English ‘pa more,’ the ‘betterer’?
Two things stand out about language in all three international learning assessments in which the Philippines took part. First, our country is exceptional in having English as language of instruction (LOI) that is not our home language. We are doing the opposite of what successful educational systems are doing. Second, our country has the distinction of placing last or close to last in subject outcomes.
Data from the 2019 Trends in International Mathematics and Science Study show that speaking English at home may actually be disadvantageous to Filipino learners. Filipino Grade 4 students who do not speak English at home scored significantly higher than English speakers in TIMSS. The figures speak for themselves: 337 vs. 253 in math, 294 vs. 196 in science, all favoring non-English speakers.
This puzzling phenomenon also surfaced in the 2008 TIMSS in advanced mathematics. Our science high schools participated in this test where we landed last. Again, those who did not speak English at home performed significantly better than those who did. Among Philippine Science High School students, those who “never” spoke English at home scored 567 compared to 514 scored by English speakers. In city science high schools, non-English speakers got a score of 484 compared to 390 of their English-speaking peers.
Of course, there are other factors that impact learning, but the issue of language can never be underestimated.
Lawmakers changed our policy in 2013 to mother tongue-based multilingual education or L1-based MLE. The law mandates the learners’ first language (L1) or strongest language as primary LOI across all elementary subjects. In high school, the second languages (L2s), namely English and additionally Filipino for non-Tagalogs, become primary LOI. Meanwhile, the L1 becomes an auxiliary medium.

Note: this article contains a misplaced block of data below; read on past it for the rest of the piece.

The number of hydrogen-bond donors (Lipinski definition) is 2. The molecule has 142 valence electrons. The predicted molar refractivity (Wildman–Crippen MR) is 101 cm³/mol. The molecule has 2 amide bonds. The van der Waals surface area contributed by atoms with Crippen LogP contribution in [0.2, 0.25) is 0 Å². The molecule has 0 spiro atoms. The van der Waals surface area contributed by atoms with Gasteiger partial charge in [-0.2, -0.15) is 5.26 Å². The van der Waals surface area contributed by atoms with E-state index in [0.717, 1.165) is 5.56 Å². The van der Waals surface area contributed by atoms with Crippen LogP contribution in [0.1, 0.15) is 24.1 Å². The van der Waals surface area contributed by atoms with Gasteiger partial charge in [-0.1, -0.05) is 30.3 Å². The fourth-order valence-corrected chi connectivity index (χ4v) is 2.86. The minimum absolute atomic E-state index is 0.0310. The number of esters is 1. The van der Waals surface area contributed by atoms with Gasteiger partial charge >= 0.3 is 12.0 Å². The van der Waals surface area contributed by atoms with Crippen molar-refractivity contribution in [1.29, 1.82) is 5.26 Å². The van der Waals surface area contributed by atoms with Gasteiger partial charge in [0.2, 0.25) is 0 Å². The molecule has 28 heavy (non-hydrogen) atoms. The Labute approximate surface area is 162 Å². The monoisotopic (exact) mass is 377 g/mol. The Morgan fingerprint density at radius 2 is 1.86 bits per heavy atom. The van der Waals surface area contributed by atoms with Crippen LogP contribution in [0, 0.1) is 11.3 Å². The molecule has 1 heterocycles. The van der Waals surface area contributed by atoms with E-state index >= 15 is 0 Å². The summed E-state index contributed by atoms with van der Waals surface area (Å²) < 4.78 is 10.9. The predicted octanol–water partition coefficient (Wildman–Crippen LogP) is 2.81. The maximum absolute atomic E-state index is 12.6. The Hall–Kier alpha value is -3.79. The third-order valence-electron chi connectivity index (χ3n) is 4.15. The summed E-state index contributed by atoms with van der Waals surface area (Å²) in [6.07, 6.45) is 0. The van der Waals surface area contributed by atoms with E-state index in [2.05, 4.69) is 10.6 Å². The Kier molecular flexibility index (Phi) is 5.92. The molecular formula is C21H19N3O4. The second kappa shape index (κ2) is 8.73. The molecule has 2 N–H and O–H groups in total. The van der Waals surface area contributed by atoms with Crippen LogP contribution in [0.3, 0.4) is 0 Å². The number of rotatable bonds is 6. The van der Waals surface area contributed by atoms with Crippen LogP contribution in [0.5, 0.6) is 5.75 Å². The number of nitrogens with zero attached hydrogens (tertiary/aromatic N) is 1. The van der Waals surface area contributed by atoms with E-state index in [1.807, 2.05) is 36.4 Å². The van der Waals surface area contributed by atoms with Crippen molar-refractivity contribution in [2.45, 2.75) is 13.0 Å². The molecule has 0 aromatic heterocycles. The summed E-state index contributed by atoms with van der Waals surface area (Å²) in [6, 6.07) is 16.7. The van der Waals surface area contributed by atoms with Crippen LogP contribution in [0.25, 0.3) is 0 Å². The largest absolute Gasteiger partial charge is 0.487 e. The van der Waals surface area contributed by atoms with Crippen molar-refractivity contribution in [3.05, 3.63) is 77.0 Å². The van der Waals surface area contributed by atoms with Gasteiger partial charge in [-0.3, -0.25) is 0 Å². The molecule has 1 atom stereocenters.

Immense benefits accrue from an L1 plus L2 no-exit program. It ensures that learners will have sufficient time to develop their cognitive academic language proficiency in the L1 across all subjects. Elementary learners are also primed in English and Filipino to prepare them for the shift to L2 in secondary school. When this happens, acquired skills and knowledge in the L1 can be transferred to the L2. Research shows that typically L2 learning requires a minimum of 5-7 years before proficiency is high enough for learners to engage with new content in L2.
Unfortunately, the current Department of Education (DepEd) leaders inherited a weak, subtractive, short exit program from their predecessors. Here, L1 use in class is banned after Grade 3. International and local studies have cautioned us that an abrupt shift to L2 will hurt learning. This short-exit scheme is under review and will take a lot of undoing.
The current language program is one where teachers can hardly cover 50 percent of the mish-mash curriculum. This pales in comparison to a strong, integrated, multilingual plan in which specific learning goals for the L1, Filipino, and English subjects cohere at every grade level all the way up to high school. Its focus is on L1 and L2 literacy, not grammar. Once implemented, it will help solve the perennial problem of curriculum congestion.
Teachers can only teach what they know. An overdue program of relearning for in-service teachers and a rethinking of pre-service teacher education are underway. The DepEd cannot accomplish these tasks without the assistance of higher education partners like Philippine Normal University and other agents of change in government, in the private sector, and in local communities. It will require time for the L1-based MLE’s revolutionary philosophy and methodology to be embraced by education stakeholders.
A shaping paper is essential to remove the present confusion about our language-in-education policy. It should provide guidance to educators and school leaders on major aspects of the delivery of language education, from planning, to materials production, to instruction, to teacher preparation, and to assessment. A shaping paper based on something else simply will not do.
Dr. Ricardo Ma. Duran Nolasco ([email protected]) is a retired linguistics professor from UP Diliman.
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